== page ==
Insight by Tanium

Reducing technology risk requires real-time data

The idea and application of enterprise risk management has taken off across the government over the past four plus years. The Office of Management and Budget made it a requirement in the 2016 update of Circular A-123.

While it’s nice to have a circular that tells you to do something, new data shows agencies are seeing the value.

The Association for Federal Enterprise Risk Management (AFERM) found in a new survey that just under 83% of the respondents say they are working in an agency that has a formal ERM program. That is up from 77% a year ago.

AFERM says the top three benefits of enterprise risk management are: enhanced decision making; reduced duplication of risk assessments or compliance activities; and the prevention of a negative event from occurring.

It’s no surprise respondents say cybersecurity and privacy risk remain the area that needs the most management attention, while operational risk and human capital risk round out the top three.

Technology risk management is a subset of enterprise risk management and it’s gaining more attention across the government as non-IT executives realize just how critical of a role technology plays in their mission areas—we saw that over the last nine months of the pandemic.

TRM applies risk management methods to the technology of an organization like cloud and mobile devices. TRM enables their IT teams to make faster risk management decisions and hopefully move with more agility to reduce the likelihood of disruptions from occurring.

Ralph Kahn, the vice president for federal at Tanium, said TRM lets organizations better ensure that the technology is doing what agencies need it to do.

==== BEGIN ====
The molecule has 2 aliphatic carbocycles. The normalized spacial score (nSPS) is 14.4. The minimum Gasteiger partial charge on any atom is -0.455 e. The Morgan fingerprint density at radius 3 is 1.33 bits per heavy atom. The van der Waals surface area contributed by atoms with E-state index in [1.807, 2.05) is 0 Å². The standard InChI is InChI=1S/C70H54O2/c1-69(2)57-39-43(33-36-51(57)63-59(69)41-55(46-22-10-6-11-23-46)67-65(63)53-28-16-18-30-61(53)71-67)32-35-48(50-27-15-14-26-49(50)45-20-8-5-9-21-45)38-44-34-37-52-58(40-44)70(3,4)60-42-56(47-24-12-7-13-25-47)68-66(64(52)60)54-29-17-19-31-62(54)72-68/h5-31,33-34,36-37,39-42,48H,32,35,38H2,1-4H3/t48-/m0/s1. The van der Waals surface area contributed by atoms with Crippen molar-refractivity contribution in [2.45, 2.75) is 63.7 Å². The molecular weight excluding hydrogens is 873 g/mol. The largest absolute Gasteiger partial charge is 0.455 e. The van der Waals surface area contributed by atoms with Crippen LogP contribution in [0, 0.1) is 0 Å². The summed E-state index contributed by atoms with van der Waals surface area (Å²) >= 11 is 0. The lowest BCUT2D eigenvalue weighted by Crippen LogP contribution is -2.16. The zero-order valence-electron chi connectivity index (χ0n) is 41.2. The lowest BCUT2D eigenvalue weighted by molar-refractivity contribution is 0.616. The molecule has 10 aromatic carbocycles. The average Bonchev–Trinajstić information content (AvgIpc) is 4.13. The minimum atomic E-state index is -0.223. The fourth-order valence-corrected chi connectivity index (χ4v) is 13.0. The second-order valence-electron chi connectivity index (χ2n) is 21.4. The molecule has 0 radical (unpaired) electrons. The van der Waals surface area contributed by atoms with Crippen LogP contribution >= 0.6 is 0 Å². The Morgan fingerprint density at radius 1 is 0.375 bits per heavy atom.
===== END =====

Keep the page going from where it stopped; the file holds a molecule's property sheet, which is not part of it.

Kahn said technology risk management is about using data to better understand all risks the organization faces from operational to security to financial.

“One of the things we are noticing in the financial world when you want to provide data by trust, you audit. That audit process takes a long time, but it allows people to have a high degree of trust in the data you provided and to make a decision with it,” he said. “In the IT world, it’s very rarely that audit step. In many cases we see the data you get is from many sources and it’s conflicting. One of the strengths of many of the CIOs that I’ve met is being able sort through this data and figure out what is good and what isn’t.”

Maj. Gen. Maria Barrett, commander of Army Network Command, said if an agency has too much data, the good information can fall on the floor.

She said that’s why having someone as a dedicated data manager who assesses, curates and assesses it for accuracy is key to making the data more valuable.

“If you don’t have someone dedicated to helping you think through that, not just the folks who will develop the analytics of the data, but someone who understands [these challenges], your decision making off this really sophisticated effort that you put together is going to be flawed,” Barrett said. “This is where we are at right now in terms of making better decisions with the data we have.”

Technology Risk Management

As we do this risk management framework and apply this in the deployment of a technology, we can’t forget the assessment has to be continually. There is no product, that I know of, that has never found a vulnerability once it’s been developed. We have to be cognizant and our system has to accept that. We will continually have to modify the products that exist in our network.

Data Preparation

Risk drifts over time. You accumulate new risk and you need to go back and check it frequently. If you're paying a lot of money for security software, but it's not staying configured, that creates a pretty significant risk from a cyber perspective.

Data-Driven Decisions

Because if you can't believe the narrative, you don't have trust. And if you don't have trust that's really the coin of the realm in terms of being able to evoke change.

Listen to the full show:

Panel of experts

  • Jeff Schilling

    Chief Information Officer, National Cancer Institute, National Institutes of Health

  • Nicole Puri

    Chief Risk Officer, Bureau of the Fiscal Service, Treasury Department

  • Ted Okada

    Chief Technology Officer, FEMA, Department of Homeland Security

  • Maj. Gen. Maria Barrett

    Commanding General, NETCOM, U.S. Army

  • Ralph Kahn

    Vice President, Federal, Tanium

  • Jason Miller

    Executive Editor, Federal News Network

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